“CSI: NY”’s Hill Harper gave a presentation on the “empowerment through education, purpose, compassion, confidence and humility” Thursday night to a crowd of students and faculty.
Iota Tau Chapter of Alpha Phi Alpha Fraternity, Inc., hosted the event along with Multicultural Student Services, Black Student Union, ASWSU, Office of Equity and Diversity and many other campus organizations.
Senior criminal justice major Rosetta Adzasu said she enjoyed Harper’s advice on how to overcome certain obstacles.
“My favorite part of tonight’s presentation had to be where Hill Harper said that you had to get rid of toxic associations in order to truly be successful,” Adazsu said. “I think that is one of the main points that I am going to take out of this night.”
Senior communication major Miriam Kasaika said she was excited to hear that Harper would be paying a visit to the Pullman campus, and that she had previously read his books as well.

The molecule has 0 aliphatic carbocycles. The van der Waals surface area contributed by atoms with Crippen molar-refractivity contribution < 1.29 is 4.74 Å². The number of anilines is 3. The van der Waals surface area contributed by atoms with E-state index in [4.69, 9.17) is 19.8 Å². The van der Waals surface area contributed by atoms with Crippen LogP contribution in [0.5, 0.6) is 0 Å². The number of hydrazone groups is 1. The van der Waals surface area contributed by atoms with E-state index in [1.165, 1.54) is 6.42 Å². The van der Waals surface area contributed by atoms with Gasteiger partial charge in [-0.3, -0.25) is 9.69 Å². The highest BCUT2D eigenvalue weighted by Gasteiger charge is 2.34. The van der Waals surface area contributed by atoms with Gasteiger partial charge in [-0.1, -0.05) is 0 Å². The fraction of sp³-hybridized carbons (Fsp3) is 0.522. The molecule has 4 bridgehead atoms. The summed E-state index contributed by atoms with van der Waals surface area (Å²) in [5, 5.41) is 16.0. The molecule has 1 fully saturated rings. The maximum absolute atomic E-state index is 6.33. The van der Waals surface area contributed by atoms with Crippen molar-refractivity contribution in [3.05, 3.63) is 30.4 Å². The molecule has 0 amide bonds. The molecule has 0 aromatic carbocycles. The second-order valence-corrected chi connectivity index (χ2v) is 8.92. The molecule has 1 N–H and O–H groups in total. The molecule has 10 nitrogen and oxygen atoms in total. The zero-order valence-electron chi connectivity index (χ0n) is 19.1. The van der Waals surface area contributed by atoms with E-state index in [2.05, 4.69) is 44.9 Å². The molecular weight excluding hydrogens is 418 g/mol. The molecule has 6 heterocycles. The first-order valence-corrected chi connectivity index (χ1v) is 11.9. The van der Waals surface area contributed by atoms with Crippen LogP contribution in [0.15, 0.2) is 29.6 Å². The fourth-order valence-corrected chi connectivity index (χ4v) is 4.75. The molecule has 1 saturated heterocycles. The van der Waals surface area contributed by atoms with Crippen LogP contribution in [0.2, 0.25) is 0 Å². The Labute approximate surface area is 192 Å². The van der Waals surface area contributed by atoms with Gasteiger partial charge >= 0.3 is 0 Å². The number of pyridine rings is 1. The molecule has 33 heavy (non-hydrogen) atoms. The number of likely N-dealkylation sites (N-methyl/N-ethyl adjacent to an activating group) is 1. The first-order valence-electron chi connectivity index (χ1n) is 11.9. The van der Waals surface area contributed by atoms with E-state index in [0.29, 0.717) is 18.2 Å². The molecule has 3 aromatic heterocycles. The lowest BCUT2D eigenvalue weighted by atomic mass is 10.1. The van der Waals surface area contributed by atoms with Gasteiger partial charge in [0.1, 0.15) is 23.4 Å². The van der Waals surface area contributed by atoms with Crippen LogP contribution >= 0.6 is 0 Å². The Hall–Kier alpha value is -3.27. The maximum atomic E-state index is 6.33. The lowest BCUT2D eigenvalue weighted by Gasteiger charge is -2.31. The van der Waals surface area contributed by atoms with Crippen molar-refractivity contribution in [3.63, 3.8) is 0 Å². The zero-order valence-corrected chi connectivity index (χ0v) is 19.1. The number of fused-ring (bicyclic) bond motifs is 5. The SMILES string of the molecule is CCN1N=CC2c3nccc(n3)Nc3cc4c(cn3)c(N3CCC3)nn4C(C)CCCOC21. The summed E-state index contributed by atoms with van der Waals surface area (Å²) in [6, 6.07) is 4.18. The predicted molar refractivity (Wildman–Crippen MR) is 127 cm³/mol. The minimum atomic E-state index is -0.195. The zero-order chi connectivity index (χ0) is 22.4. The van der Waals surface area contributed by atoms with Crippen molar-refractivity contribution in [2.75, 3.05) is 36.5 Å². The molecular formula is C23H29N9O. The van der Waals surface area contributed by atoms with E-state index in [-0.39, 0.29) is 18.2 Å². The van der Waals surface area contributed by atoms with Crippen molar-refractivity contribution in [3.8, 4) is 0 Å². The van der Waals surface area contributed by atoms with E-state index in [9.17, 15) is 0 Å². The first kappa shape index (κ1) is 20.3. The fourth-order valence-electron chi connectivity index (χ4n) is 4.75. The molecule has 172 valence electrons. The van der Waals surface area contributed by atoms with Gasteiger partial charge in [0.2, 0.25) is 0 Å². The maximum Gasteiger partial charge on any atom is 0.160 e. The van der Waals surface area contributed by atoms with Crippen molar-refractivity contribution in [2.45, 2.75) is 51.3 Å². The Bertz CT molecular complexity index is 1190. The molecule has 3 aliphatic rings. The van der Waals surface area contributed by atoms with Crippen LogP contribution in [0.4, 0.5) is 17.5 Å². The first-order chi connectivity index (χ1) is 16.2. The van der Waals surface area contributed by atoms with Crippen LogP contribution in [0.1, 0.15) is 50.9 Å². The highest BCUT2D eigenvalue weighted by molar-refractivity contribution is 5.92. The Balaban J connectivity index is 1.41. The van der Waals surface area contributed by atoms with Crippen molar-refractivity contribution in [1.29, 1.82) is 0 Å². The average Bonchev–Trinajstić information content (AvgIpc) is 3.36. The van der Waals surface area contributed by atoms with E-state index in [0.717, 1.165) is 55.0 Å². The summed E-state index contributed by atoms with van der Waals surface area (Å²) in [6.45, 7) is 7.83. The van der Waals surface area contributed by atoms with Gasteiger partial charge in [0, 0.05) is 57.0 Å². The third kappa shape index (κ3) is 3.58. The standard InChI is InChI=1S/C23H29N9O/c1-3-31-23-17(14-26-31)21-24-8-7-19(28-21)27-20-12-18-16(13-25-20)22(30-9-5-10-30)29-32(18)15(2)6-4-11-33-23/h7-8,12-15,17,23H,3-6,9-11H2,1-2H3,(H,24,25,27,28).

“I read ‘The Conversation,’ about black love, and I loved it because I think that black men are stigmatized and that there are so many stereotypes, and he kind of gives hope that there can be such a thing as working relationships between two African American partners, as opposed to you know the dead beat dad, or the always angry mom,” Kasaika said.
Kasaika said she was really excited for his presentation, and that it was humbling for him to appear on campus. She said while many of the students may be used to just seeing him on TV on “CSI: NY” or in movies, it is exciting to have a black actor that is renowned, and known across the country, come to Pullman’s small campus.
Harper not only enlightened the audience on the particular steps that it takes to be successful, but he also made the crowd laugh with his personality and various stories that connected his message throughout.
At one point during the event, Harper told a story of when he was acting out a scene on “CSI: NY.” Harper told the audience that sometimes after a scene ends involving a “dead corpse,” he is startled by the movement of that actor because the scene was so compelling and lifelike.
Harper then connected the story with his own definition of fear.
“To me fear stands for false evidence appearing real,” Harper said.
Harper ended the evening with a question and answer section followed by a book signing.
Adazsu said Harper’s presentation inspired students to achieve success.
“I think him coming here gives us hope to continue to follow our dreams and be persistent regardless of some of the obstacles that we may encounter on the road,” Adazsu said.